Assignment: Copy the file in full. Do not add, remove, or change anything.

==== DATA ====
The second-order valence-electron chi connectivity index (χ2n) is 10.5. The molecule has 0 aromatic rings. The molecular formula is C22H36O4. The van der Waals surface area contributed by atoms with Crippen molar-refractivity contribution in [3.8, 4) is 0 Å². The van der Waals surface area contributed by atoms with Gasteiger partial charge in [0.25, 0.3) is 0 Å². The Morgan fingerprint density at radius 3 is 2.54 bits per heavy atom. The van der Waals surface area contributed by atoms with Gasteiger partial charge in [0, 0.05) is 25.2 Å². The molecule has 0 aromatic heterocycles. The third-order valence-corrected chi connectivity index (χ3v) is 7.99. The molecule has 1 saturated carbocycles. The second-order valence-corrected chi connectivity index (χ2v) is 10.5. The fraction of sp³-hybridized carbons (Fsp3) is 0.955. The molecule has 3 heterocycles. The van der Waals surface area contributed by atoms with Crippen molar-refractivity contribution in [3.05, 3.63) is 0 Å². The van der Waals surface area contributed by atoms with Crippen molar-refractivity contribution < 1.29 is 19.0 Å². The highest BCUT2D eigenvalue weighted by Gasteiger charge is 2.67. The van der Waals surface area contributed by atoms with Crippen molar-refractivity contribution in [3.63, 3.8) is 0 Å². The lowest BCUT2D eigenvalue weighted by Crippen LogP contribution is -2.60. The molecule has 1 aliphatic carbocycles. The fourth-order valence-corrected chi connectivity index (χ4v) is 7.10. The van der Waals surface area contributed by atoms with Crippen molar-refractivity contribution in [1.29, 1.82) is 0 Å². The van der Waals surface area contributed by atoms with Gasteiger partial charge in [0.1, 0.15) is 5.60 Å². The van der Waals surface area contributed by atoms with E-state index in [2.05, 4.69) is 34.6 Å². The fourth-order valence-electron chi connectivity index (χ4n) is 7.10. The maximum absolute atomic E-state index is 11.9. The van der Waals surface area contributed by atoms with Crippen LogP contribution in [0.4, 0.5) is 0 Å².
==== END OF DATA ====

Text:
The second-order valence-electron chi connectivity index (χ2n) is 10.5. The molecule has 0 aromatic rings. The molecular formula is C22H36O4. The van der Waals surface area contributed by atoms with Crippen molar-refractivity contribution in [3.8, 4) is 0 Å². The van der Waals surface area contributed by atoms with Gasteiger partial charge in [0.25, 0.3) is 0 Å². The Morgan fingerprint density at radius 3 is 2.54 bits per heavy atom. The van der Waals surface area contributed by atoms with Gasteiger partial charge in [0, 0.05) is 25.2 Å². The molecule has 0 aromatic heterocycles. The third-order valence-corrected chi connectivity index (χ3v) is 7.99. The molecule has 1 saturated carbocycles. The second-order valence-corrected chi connectivity index (χ2v) is 10.5. The fraction of sp³-hybridized carbons (Fsp3) is 0.955. The molecule has 3 heterocycles. The van der Waals surface area contributed by atoms with Crippen molar-refractivity contribution in [3.05, 3.63) is 0 Å². The van der Waals surface area contributed by atoms with Crippen molar-refractivity contribution < 1.29 is 19.0 Å². The highest BCUT2D eigenvalue weighted by Gasteiger charge is 2.67. The van der Waals surface area contributed by atoms with Crippen molar-refractivity contribution in [3.63, 3.8) is 0 Å². The lowest BCUT2D eigenvalue weighted by Crippen LogP contribution is -2.60. The molecule has 1 aliphatic carbocycles. The fourth-order valence-corrected chi connectivity index (χ4v) is 7.10. The van der Waals surface area contributed by atoms with Crippen molar-refractivity contribution in [1.29, 1.82) is 0 Å². The van der Waals surface area contributed by atoms with Gasteiger partial charge in [0.1, 0.15) is 5.60 Å². The van der Waals surface area contributed by atoms with E-state index in [2.05, 4.69) is 34.6 Å². The fourth-order valence-electron chi connectivity index (χ4n) is 7.10. The maximum absolute atomic E-state index is 11.9. The van der Waals surface area contributed by atoms with Crippen LogP contribution in [0.4, 0.5) is 0 Å².